Career Attributes

  • $40,662
  • 285,600
  • 2.7
  • 14.6%
  • Certificate or Associate's degree
  • Pre-Law
More Attributes


There are several paths to becoming a paralegal. One can enrol in a community college paralegal program to earn an associate’s degree. A limited number of schools also offer bachelor’s and master's degrees in paralegal studies. For those who already have a bachelor’s degree in another subject, they can also earn a certificate in paralegal studies. Some employers may also hire entry-level paralegals without any experience or education in paralegal studies and train them on the job, although these jobs typically require a bachelor’s degree.

Associate’s and bachelor's degree programs in paralegal studies usually combine courses in legal research and the legal applications of computers with other academic subjects. Most certificate programs provide this paralegal training for people who already hold college degrees. Some certificate programs only take a few months to complete.

Many paralegal training programs also offer an internship, in which students gain practical experience by working for several months in a private law firm, a corporate legal department, the office of a public defender or attorney general, a government agency or a legal aid organization. Internship experience helps the students improve technical skills and can enhance their employment prospects.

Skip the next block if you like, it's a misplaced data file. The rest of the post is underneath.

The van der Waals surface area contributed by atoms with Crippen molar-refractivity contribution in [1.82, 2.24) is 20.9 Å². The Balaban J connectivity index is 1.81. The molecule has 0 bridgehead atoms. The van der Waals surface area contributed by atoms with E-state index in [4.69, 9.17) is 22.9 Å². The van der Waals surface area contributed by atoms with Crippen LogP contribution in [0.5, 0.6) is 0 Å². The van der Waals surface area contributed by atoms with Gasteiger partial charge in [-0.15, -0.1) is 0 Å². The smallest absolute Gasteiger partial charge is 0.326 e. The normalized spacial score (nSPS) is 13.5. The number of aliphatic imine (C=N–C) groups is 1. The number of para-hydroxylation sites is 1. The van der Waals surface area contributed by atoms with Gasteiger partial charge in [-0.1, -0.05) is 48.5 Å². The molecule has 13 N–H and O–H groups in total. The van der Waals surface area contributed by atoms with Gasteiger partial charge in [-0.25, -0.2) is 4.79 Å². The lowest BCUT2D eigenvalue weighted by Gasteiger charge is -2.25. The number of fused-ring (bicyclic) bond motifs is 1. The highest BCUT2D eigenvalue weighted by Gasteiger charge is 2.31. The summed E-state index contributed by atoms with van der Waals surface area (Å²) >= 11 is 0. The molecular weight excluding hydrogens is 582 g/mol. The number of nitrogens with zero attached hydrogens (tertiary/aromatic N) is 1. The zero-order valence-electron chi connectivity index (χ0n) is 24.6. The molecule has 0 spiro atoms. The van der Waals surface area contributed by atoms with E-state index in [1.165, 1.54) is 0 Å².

Sometimes employers hire college graduates with no legal experience or education and train them on the job. In these cases, the new employee often has experience in a technical field that is useful to law firms, such as criminal justice or tax preparation. That being said, employers prefer candidates who have at least one year of experience in a law firm or other office setting and have technical understanding of a specific legal specialty. For example, a personal-injury law firm may desire a paralegal with a background in health administration or nursing. It is particularly important for people who do not have formal paralegal training to have work experience in a law firm or other office setting.

Many local and national paralegal organizations offer voluntary paralegal certifications to students able to pass an exam. Yet other organizations offer voluntary paralegal certifications for those who meet certain experience and education criteria.

Paralegals usually require less supervision and are given more responsibilities as they gain work experience, and experienced paralegals may delegate assignments to clerical staff and other paralegals.

What are Paralegals like?


Based on our pool of users, Paralegals tend to be predominately investigative people. Take our career test to see what career interest category best describes you.

Paralegals by Strongest Interest Archetype

Based on sample of 2193 CareerExplorer users

Are Paralegals happy?


Paralegals rank among the least happy careers. Overall they rank in the 13th percentile of careers for satisfaction scores.

Paralegal Career Satisfaction by Dimension

Percentile among all careers

Education History of Paralegals

The most common degree held by Paralegals is Political Science. 16% of Paralegals had a degree in Political Science before becoming Paralegals. That is over 5 times the average across all careers. English Literature graduates are the second most common among Paralegals, representing 13% of Paralegals in the CareerExplorer user base, which is 2.6 times the average.

Paralegal Education History

This table shows which degrees people earn before becoming a Paralegal, compared to how often those degrees are obtained by people who earn at least one post secondary degree.